I believe getting to the 75th percentile should be the goal. That affords us the ability to retain and attract quality employees throughout all departments. Union employees — police, fire and general — agreed to and have been contributing their pension plans in a defined manner for years. The city has the biggest contribution to these plans. Plus there is the added benefit of the DROP program for vested employees. Pension liabilities are a concern but seem to be trending downward. I believe health benefits — as they currently stand — are fair as well with city paying employee benefits but the employee paying for added family members like spouse and children. Salaries, as well as pension and health benefits, will continue to be collective bargaining negotiating points moving forward, but the city is trending in the right direction on most matters.

District 5

Louis C. Navarra

I would like to see money go to benefits. Rationale: You do not pay taxes on benefits. Benefit costs keeps rising, especially for families. It’s a win. If you get a $50 raise and your insurance cost goes up to $60 more net effect -$10 in the hole financially. I can see fair bargaining in the Florida Sunshine law. I do agree with the former City Manager of the 75 percentile. They should be at 100%. If they perform their jobs well. We do not want to see one man working while three men are watching a project. (Very old joke about Con Ed. in New York City).

Robert Welsh

I believe in fair pay for qualified employees. I look forward to learning more about our personnel policies, the current union requirements and also seeing what our new city manager brings to the table. Employee morale is just as important as accountability.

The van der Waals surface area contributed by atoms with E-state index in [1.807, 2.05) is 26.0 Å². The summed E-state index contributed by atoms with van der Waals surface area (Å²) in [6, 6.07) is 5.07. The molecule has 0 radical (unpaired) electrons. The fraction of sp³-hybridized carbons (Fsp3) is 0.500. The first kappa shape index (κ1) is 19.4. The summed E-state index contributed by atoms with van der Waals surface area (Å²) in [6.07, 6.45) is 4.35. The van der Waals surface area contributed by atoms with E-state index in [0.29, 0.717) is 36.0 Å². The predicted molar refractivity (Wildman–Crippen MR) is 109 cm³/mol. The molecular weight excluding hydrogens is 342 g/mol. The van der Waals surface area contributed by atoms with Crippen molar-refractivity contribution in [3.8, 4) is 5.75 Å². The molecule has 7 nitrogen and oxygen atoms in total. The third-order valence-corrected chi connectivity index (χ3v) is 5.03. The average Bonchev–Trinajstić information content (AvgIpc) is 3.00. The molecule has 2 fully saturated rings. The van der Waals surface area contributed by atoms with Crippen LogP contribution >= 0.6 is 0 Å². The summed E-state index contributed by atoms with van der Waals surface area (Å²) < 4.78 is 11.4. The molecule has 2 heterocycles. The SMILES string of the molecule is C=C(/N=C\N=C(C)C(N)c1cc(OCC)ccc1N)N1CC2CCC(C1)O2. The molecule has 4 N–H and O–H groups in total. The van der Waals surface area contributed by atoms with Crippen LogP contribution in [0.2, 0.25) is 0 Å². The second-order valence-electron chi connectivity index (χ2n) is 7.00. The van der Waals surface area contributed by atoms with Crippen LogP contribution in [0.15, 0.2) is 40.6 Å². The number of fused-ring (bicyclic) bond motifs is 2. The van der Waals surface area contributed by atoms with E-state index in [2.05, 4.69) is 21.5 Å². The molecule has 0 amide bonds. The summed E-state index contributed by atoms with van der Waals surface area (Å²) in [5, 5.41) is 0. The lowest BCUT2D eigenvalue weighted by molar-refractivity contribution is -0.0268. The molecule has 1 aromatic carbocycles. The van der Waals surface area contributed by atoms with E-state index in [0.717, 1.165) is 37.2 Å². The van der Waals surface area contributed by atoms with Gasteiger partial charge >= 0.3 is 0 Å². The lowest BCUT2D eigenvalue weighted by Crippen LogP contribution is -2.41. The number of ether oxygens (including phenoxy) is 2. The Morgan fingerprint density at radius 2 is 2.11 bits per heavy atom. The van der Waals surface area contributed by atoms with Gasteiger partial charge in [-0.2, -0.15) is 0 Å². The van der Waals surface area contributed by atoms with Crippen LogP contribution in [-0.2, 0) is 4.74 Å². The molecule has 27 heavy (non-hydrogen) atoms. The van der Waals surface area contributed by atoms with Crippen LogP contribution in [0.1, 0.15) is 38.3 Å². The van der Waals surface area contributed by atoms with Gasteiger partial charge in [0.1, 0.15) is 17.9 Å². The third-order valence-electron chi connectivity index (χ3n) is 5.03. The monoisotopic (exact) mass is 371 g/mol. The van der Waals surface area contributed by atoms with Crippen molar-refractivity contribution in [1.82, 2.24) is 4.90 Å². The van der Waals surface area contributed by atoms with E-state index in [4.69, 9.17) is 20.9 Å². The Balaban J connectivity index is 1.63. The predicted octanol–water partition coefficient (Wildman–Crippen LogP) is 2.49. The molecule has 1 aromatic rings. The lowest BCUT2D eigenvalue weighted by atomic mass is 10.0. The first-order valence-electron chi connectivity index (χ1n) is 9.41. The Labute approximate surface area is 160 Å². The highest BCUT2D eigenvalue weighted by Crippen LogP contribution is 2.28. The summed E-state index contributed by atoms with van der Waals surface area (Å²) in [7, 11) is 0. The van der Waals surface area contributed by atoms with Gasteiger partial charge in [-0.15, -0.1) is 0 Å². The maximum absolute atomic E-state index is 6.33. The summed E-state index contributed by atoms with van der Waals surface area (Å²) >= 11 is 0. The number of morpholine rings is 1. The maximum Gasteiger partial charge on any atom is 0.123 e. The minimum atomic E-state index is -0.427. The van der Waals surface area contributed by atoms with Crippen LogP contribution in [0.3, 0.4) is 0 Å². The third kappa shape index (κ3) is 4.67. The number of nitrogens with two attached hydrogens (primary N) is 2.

District 7

Jessica Cosden, incumbent

In nearly any organization, the largest expenditure is employee pay and benefits. The City has come a long way in addressing future pension and health care obligations, including a recent reform that saved a net $48 million. Cape Coral deserves the most competent, dedicated employees in every position from customer service representative to engineer. But determining competitive pay should be a science, not an art. To answer both of these concerns, the 75th percentile (considering population and cost of living in comparable cities) is a reasonable target. I support this method because it is backed by sound data.

Dr. Derrick Donnell

During my last year in office we adopted a strategy to begin the pursuit of having our employees total employment compensation package reach the 75th percentile with respect to comparable cities. As long as it does not negatively impact the city budget either on a short-term or long-term basis, the city should continue its pursuit. In terms of collective bargaining, the city should continue to utilize the interest-based bargaining model. Cape Coral continues to grow in population. It is important that our total employee compensation package be competitive so that we can recruit and retain the best talent in order to provide excellent services to our residents.